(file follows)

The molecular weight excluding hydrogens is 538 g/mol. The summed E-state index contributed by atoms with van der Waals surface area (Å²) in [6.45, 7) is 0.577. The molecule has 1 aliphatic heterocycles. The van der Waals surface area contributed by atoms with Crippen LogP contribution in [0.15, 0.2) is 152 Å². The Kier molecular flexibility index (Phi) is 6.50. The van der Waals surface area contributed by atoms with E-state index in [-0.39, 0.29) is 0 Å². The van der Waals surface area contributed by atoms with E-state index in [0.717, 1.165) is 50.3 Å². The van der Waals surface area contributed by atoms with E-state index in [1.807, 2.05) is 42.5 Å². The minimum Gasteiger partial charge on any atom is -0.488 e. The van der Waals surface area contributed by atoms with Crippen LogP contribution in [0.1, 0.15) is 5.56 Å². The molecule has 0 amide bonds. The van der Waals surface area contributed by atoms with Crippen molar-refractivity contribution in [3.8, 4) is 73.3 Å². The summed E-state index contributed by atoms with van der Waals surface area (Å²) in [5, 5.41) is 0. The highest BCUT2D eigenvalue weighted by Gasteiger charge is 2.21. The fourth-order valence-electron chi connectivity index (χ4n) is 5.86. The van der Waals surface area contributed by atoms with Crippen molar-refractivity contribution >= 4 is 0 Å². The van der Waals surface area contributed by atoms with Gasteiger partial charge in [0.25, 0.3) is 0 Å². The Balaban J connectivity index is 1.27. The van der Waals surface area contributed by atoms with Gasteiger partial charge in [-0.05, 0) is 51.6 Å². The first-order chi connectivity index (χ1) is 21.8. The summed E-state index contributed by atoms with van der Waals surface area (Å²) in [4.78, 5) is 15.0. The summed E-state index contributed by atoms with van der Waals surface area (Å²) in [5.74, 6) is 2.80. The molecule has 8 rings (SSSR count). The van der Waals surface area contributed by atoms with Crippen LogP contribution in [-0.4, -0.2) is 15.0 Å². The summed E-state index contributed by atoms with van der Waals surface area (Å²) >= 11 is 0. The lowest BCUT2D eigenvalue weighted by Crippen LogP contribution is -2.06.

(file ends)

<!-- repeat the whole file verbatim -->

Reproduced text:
The molecular weight excluding hydrogens is 538 g/mol. The summed E-state index contributed by atoms with van der Waals surface area (Å²) in [6.45, 7) is 0.577. The molecule has 1 aliphatic heterocycles. The van der Waals surface area contributed by atoms with Crippen LogP contribution in [0.15, 0.2) is 152 Å². The Kier molecular flexibility index (Phi) is 6.50. The van der Waals surface area contributed by atoms with E-state index in [-0.39, 0.29) is 0 Å². The van der Waals surface area contributed by atoms with E-state index in [0.717, 1.165) is 50.3 Å². The van der Waals surface area contributed by atoms with E-state index in [1.807, 2.05) is 42.5 Å². The minimum Gasteiger partial charge on any atom is -0.488 e. The van der Waals surface area contributed by atoms with Crippen LogP contribution in [0.1, 0.15) is 5.56 Å². The molecule has 0 amide bonds. The van der Waals surface area contributed by atoms with Crippen molar-refractivity contribution in [3.8, 4) is 73.3 Å². The summed E-state index contributed by atoms with van der Waals surface area (Å²) in [5, 5.41) is 0. The highest BCUT2D eigenvalue weighted by Gasteiger charge is 2.21. The fourth-order valence-electron chi connectivity index (χ4n) is 5.86. The van der Waals surface area contributed by atoms with Crippen molar-refractivity contribution >= 4 is 0 Å². The van der Waals surface area contributed by atoms with Gasteiger partial charge in [0.25, 0.3) is 0 Å². The Balaban J connectivity index is 1.27. The van der Waals surface area contributed by atoms with Gasteiger partial charge in [-0.05, 0) is 51.6 Å². The first-order chi connectivity index (χ1) is 21.8. The summed E-state index contributed by atoms with van der Waals surface area (Å²) in [4.78, 5) is 15.0. The summed E-state index contributed by atoms with van der Waals surface area (Å²) in [5.74, 6) is 2.80. The molecule has 8 rings (SSSR count). The van der Waals surface area contributed by atoms with Crippen LogP contribution in [-0.4, -0.2) is 15.0 Å². The summed E-state index contributed by atoms with van der Waals surface area (Å²) >= 11 is 0. The lowest BCUT2D eigenvalue weighted by Crippen LogP contribution is -2.06.